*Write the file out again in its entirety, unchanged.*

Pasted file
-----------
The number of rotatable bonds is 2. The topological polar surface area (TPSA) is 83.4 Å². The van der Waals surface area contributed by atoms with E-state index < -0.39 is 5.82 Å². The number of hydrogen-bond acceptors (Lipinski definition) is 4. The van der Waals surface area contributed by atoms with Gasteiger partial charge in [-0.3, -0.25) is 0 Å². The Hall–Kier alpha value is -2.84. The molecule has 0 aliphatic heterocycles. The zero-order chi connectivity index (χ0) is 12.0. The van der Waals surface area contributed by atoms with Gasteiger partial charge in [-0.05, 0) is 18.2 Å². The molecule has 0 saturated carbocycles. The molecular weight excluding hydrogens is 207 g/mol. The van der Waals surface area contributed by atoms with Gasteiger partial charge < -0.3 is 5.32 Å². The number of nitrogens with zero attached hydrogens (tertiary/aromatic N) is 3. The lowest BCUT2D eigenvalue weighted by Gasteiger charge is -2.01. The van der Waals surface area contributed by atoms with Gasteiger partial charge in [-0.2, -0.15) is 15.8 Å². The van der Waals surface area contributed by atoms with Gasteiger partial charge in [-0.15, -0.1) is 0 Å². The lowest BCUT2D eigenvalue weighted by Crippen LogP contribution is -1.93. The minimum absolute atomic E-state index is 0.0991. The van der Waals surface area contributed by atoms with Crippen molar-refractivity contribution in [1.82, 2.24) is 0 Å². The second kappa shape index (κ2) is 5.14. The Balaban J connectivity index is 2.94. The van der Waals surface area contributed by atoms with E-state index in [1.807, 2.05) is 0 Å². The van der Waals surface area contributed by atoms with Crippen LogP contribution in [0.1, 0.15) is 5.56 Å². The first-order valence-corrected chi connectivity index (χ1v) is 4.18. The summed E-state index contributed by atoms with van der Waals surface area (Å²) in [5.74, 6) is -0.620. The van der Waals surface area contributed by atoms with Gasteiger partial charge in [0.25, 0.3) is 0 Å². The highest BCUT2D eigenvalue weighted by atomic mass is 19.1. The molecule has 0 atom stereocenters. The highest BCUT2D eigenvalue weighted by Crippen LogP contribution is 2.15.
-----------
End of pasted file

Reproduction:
The number of rotatable bonds is 2. The topological polar surface area (TPSA) is 83.4 Å². The van der Waals surface area contributed by atoms with E-state index < -0.39 is 5.82 Å². The number of hydrogen-bond acceptors (Lipinski definition) is 4. The van der Waals surface area contributed by atoms with Gasteiger partial charge in [-0.3, -0.25) is 0 Å². The Hall–Kier alpha value is -2.84. The molecule has 0 aliphatic heterocycles. The zero-order chi connectivity index (χ0) is 12.0. The van der Waals surface area contributed by atoms with Gasteiger partial charge in [-0.05, 0) is 18.2 Å². The molecule has 0 saturated carbocycles. The molecular weight excluding hydrogens is 207 g/mol. The van der Waals surface area contributed by atoms with Gasteiger partial charge < -0.3 is 5.32 Å². The number of nitrogens with zero attached hydrogens (tertiary/aromatic N) is 3. The lowest BCUT2D eigenvalue weighted by Gasteiger charge is -2.01. The van der Waals surface area contributed by atoms with Gasteiger partial charge in [-0.2, -0.15) is 15.8 Å². The van der Waals surface area contributed by atoms with Gasteiger partial charge in [-0.15, -0.1) is 0 Å². The lowest BCUT2D eigenvalue weighted by Crippen LogP contribution is -1.93. The minimum absolute atomic E-state index is 0.0991. The van der Waals surface area contributed by atoms with Crippen molar-refractivity contribution in [1.82, 2.24) is 0 Å². The second kappa shape index (κ2) is 5.14. The Balaban J connectivity index is 2.94. The van der Waals surface area contributed by atoms with E-state index in [1.807, 2.05) is 0 Å². The van der Waals surface area contributed by atoms with Crippen LogP contribution in [0.1, 0.15) is 5.56 Å². The first-order valence-corrected chi connectivity index (χ1v) is 4.18. The summed E-state index contributed by atoms with van der Waals surface area (Å²) in [5.74, 6) is -0.620. The van der Waals surface area contributed by atoms with Gasteiger partial charge in [0.25, 0.3) is 0 Å². The highest BCUT2D eigenvalue weighted by atomic mass is 19.1. The molecule has 0 atom stereocenters. The highest BCUT2D eigenvalue weighted by Crippen LogP contribution is 2.15.